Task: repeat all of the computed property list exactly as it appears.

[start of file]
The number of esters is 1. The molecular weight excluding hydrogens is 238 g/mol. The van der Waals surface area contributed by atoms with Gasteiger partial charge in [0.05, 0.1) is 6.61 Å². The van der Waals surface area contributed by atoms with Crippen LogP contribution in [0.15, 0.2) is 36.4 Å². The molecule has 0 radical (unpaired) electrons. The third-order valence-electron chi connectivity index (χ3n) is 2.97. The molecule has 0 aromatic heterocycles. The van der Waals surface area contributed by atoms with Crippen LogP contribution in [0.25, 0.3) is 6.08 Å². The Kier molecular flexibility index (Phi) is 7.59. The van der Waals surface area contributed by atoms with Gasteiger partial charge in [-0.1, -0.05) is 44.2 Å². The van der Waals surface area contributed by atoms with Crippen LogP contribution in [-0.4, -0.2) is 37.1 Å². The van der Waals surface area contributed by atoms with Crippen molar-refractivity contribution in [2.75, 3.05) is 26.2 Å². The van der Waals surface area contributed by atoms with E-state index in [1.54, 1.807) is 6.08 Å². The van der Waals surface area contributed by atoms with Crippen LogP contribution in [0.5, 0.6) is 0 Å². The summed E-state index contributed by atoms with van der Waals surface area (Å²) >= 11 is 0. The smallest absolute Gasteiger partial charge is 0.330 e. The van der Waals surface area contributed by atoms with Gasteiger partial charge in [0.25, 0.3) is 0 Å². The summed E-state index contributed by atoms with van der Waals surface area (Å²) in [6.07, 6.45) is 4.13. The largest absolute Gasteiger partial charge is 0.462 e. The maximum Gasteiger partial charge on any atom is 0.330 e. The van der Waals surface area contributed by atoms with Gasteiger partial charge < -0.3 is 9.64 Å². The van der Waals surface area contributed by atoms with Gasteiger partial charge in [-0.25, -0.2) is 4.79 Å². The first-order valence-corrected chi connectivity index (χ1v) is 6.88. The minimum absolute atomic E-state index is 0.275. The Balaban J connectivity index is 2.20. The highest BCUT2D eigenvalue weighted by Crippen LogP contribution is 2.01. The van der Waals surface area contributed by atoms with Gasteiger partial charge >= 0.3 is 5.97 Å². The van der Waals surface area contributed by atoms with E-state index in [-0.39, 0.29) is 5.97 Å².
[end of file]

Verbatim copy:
The number of esters is 1. The molecular weight excluding hydrogens is 238 g/mol. The van der Waals surface area contributed by atoms with Gasteiger partial charge in [0.05, 0.1) is 6.61 Å². The van der Waals surface area contributed by atoms with Crippen LogP contribution in [0.15, 0.2) is 36.4 Å². The molecule has 0 radical (unpaired) electrons. The third-order valence-electron chi connectivity index (χ3n) is 2.97. The molecule has 0 aromatic heterocycles. The van der Waals surface area contributed by atoms with Crippen LogP contribution in [0.25, 0.3) is 6.08 Å². The Kier molecular flexibility index (Phi) is 7.59. The van der Waals surface area contributed by atoms with Gasteiger partial charge in [-0.1, -0.05) is 44.2 Å². The van der Waals surface area contributed by atoms with Crippen LogP contribution in [-0.4, -0.2) is 37.1 Å². The van der Waals surface area contributed by atoms with Crippen molar-refractivity contribution in [2.75, 3.05) is 26.2 Å². The van der Waals surface area contributed by atoms with E-state index in [1.54, 1.807) is 6.08 Å². The van der Waals surface area contributed by atoms with Crippen LogP contribution in [0.5, 0.6) is 0 Å². The summed E-state index contributed by atoms with van der Waals surface area (Å²) >= 11 is 0. The smallest absolute Gasteiger partial charge is 0.330 e. The van der Waals surface area contributed by atoms with Gasteiger partial charge in [0.25, 0.3) is 0 Å². The summed E-state index contributed by atoms with van der Waals surface area (Å²) in [6.07, 6.45) is 4.13. The largest absolute Gasteiger partial charge is 0.462 e. The maximum Gasteiger partial charge on any atom is 0.330 e. The van der Waals surface area contributed by atoms with Gasteiger partial charge < -0.3 is 9.64 Å². The van der Waals surface area contributed by atoms with Gasteiger partial charge in [-0.25, -0.2) is 4.79 Å². The first-order valence-corrected chi connectivity index (χ1v) is 6.88. The minimum absolute atomic E-state index is 0.275. The Balaban J connectivity index is 2.20. The highest BCUT2D eigenvalue weighted by Crippen LogP contribution is 2.01. The van der Waals surface area contributed by atoms with Gasteiger partial charge >= 0.3 is 5.97 Å². The van der Waals surface area contributed by atoms with E-state index in [-0.39, 0.29) is 5.97 Å².